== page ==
Also known as Vaccine in the west, this is something I’ve had my eye on for a while. In a sea of games replicating NES, SNES, etc., it was nice to see a game inspired by old PS1 games – and one of the grandest genres to come out of the PS1: the survival horror.
Luckily Dead House wears its love on its sleeve, and adds an interesting element that I would like to see utilized again. Dead House has good things going for it that make it a recommendable title if ya got the cheese to spare.
There is one simple objective to the game: get the vaccine for your stupid friend who got themselves infected by a zombie virus. You must navigate a house full of such zombies and other critters to get it and give it to your pal…just for them to get infected again, but this time with a shorter time limit!
The layout of the spoopy mansion is randomized every time, as are the enemy and item locations. It is kinda like a rogue-like survival horror, which I dig really hard. Making a horror game with always-different areas adds unpredictability, makes it feel more maze-like, and adds a sense of surrealism (due to the impossible nature of how this mansion is structured) that works very well for these types of games. Walking into a bedroom, then opening another door into an outdoor hall, into a big kitchen, into a marble statue room, makes it almost dreamlike. Weapons and certain enemies being placed seemingly gives more of that unpredictability that adds joy or dread; if you can find that shotgun early, thank god! If you go room to room without finding a damn thing, oh no!
The game visually just screams Resident Evil, in a good way. There’s a charm to these graphics, especially when added to horror games. They don’t end up much scarier, but it’s like a hallmark of the genre, to me anyways. It’s another good compliment to the game.
Time’s low I ain’t got time for you to pledge allegiance to me
The controls are tank controls. Yes, those controls that many find grief with, but are also a staple of horror. I’ve never had an issue with tank controls, finding it more of a strategic style of combat and movement compared to more free movement. It makes all movements that much more deliberate and adds tension to danger because of how tough it is to be nimble. It works as well as it did in old Resident Evil games, with the ability to shoot up and down and back away with an animation like “nope, not dealin with this shit”.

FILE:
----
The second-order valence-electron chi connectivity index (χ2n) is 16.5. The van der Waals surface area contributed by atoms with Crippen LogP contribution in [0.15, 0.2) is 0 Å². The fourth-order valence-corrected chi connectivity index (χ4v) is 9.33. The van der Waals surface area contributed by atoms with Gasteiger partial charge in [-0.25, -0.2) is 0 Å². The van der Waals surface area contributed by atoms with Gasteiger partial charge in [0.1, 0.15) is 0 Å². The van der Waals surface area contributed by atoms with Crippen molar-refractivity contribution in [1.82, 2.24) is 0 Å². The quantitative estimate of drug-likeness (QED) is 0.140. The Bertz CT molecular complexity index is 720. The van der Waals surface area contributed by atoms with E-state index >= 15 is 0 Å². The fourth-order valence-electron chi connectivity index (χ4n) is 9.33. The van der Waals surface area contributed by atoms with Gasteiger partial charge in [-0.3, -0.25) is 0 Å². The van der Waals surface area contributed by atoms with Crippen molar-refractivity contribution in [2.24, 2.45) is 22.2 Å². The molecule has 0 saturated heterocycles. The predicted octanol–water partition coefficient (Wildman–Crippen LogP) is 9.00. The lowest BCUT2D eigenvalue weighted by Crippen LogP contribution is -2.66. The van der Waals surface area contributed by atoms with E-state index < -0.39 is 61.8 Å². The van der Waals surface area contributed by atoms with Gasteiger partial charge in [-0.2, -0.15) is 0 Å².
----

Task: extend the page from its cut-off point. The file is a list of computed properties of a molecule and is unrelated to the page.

Each time you do your runs, you gain EXP to level up various skills of the two characters. They each start out with different skill levels, but as you earn EXP, you can mold the character into whatever you want, so the choice at the beginning doesn’t make too much of a difference. The stat levelling can cater to certain desired results such as more damage, more health, quicker interactions, more item drops, etc. You usually only have enough to be a Jack of all Trades or specialize in a few things. I suggest damage just to curbstomp any potential foes and save ammo, but any route is viable.
One fun little thing is you can sometimes find the character you didn’t pick wandering the halls as a zombie and your person expressing shock. Nice touch. You can also find yourself, which is a little weird.
“Who are you?” “I’m you but sicker”
So overall I really like everything this game has going for it. Presentation and play are nice shit. But unfortunately, there is one thing that makes me rub ashes all over my face in front of the cold heartless sea: it is over damn quick. You keep healing your friend with less and less time until you solve the puzzle and end the loop. Can be done on the 3rd run. It is quite short and kinda makes me bummed that there is not really any more substance past this besides trying to do it faster & better, but then again, it is just a lil’ game on the Switch eShop. It’s more on me because I was excited for some solid PS1 zombie-killin’, but it’s not a typical full-length game I could get a solid 6 hours out of.
Oh well, it’s fun while it lasts, almost like everything on the Switch right now.